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“The most important writer in English in the second half of the twentieth century…Bellow’s oeuvre is both timeless and ruthlessly contemporary.” –Bryan Appleyard, Sunday Times (London)
Saul Bellow was praised for his vision, his ear for detail, his humor, and the masterful artistry of his prose. Born of Russian Jewish parents in Lachine, Quebec in 1915, he was raised in Chicago. He received his Bachelor's degree from Northwestern University in 1937, with honors in sociology and anthropology, and did graduate work at the University of Wisconsin. During the Second World War he served in the Merchant Marines.
His first two novels, Dangling Man (1944) and The Victim (1947) are penetrating, Kafka-like psychological studies. In 1948 he was awarded a Guggenheim Fellowship and spent two years in Paris and traveling in Europe, where he began his picaresque novel The Adventures of Augie March, which went on to win the National Book Award for fiction in 1954. His later books of fiction include Seize the Day (1956); Henderson the Rain King (1959); Mosby's Memoirs and Other Stories (1968); Mr. Sammler's Planet (1970); Humboldt's Gift (1975), which won the Pulitzer Prize; The Dean's December (1982); More Die of Heartbreak (1987); Theft (1988); The Bellarosa Connection (1989);The Actual (1996); Ravelstein (2000); and, most recently, Collected Stories(2001). Bellow has also produced a prolific amount of non-fiction, collected in To Jerusalem and Back, a personal and literary record of his sojourn in Israel during several months in 1975, and It All Adds Up, a collection of memoirs and essays.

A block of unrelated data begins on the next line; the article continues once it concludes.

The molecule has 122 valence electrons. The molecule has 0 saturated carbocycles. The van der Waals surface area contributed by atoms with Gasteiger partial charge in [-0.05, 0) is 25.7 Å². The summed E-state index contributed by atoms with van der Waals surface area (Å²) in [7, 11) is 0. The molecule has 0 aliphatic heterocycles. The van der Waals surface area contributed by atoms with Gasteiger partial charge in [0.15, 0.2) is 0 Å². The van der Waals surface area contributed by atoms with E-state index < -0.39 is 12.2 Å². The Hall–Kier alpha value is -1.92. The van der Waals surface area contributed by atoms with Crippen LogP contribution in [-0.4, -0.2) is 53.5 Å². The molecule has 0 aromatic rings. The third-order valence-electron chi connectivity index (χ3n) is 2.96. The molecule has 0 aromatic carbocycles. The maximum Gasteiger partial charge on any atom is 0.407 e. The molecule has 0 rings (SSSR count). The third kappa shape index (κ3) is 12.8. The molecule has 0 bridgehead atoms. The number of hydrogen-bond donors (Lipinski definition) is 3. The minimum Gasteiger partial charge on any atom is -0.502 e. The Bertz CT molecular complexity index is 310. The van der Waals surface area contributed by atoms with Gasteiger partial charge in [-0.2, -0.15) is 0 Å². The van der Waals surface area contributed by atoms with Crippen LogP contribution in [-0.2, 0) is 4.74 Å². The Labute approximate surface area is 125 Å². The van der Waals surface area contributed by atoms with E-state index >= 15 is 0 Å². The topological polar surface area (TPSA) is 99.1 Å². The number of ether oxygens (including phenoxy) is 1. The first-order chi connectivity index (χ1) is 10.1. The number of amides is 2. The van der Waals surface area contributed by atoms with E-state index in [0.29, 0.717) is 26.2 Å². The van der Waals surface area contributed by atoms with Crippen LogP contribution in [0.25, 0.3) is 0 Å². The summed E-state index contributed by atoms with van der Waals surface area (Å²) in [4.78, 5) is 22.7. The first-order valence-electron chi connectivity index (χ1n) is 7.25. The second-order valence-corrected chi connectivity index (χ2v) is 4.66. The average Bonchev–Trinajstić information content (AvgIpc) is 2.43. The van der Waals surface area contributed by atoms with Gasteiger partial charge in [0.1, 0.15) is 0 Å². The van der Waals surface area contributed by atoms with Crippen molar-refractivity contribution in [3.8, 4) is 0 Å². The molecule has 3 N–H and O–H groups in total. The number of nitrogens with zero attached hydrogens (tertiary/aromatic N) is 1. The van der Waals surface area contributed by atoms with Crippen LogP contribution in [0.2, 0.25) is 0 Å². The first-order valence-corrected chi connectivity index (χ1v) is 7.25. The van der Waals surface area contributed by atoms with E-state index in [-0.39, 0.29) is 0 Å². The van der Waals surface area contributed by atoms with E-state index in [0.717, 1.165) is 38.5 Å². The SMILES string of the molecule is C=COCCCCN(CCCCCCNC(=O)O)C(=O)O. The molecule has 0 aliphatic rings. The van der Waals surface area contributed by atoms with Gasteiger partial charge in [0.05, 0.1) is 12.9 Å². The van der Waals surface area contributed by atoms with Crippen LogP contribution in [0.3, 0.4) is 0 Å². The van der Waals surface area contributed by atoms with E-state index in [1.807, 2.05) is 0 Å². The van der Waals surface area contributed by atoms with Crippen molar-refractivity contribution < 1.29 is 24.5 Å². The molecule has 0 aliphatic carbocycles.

Bellow's many awards include the International Literary Prize for Herzog, for which he became the first American to receive the prize; the Croix de Chevalier des Arts et Lettres, the highest literary distinction awarded by France to non-citizens; the B'nai B'rith Jewish Heritage Award for "excellence in Jewish Literature"; and America's Democratic Legacy Award of the Anti-Defamation League of B'nai B'rith, the first time this award has been made to a literary personage. In 1976 Bellow was awarded the Nobel Prize for Literature "for the human understanding and subtle analysis of contemporary culture that are combined in his work."
Stanley Crouch’s books include Notes of a Hanging Judge, The All-American Skin Game (Nominated for the National Book Award), and a novel, Don’t the Moon Look Lonesome. He has received the Whiting Writer’s Award and a MacArthur Foundation “genius” award.
Judging from the lengthy screeds many readers have levelled at other Bellow books such as Henderson the Rain King and Humboldt's Gift, I surmised (even though I, in fact, read and... Read morePublished on July 26 2001
Mr. Sammler is a Polish Jew who escaped death at the hands of the Nazis at the cost of sight in one eye.
He is a survivor. Read more
I'm an avid reader, but I admit to being a little lost while reading Bellow's Mr. Sammler's Planet. Overall, I liked the book. Read morePublished on Nov. 29 2000 by zeni
This review is to refute some of the negative customer reviews. Anyone who is reading only for plot is reading on a very superficial level. Read morePublished on Oct. 8 2000
This was my second attempt at Bellow. I started with the very short and enjoyable "Seize the Day" and jumped into this. Read morePublished on Aug. 9 2000
This book is an important and fascinating study of the human will. What drives us to act? When action is taken, what determines how and why we act as we do? Mr. Read morePublished on June 21 2000 by a reader
An often hilarious, always thought-provoking, fascinating book. While it may seem to be thick reading at times, it is well worth it--an entertaining and humanist novel.Published on May 3 2000 by Edward A. Olson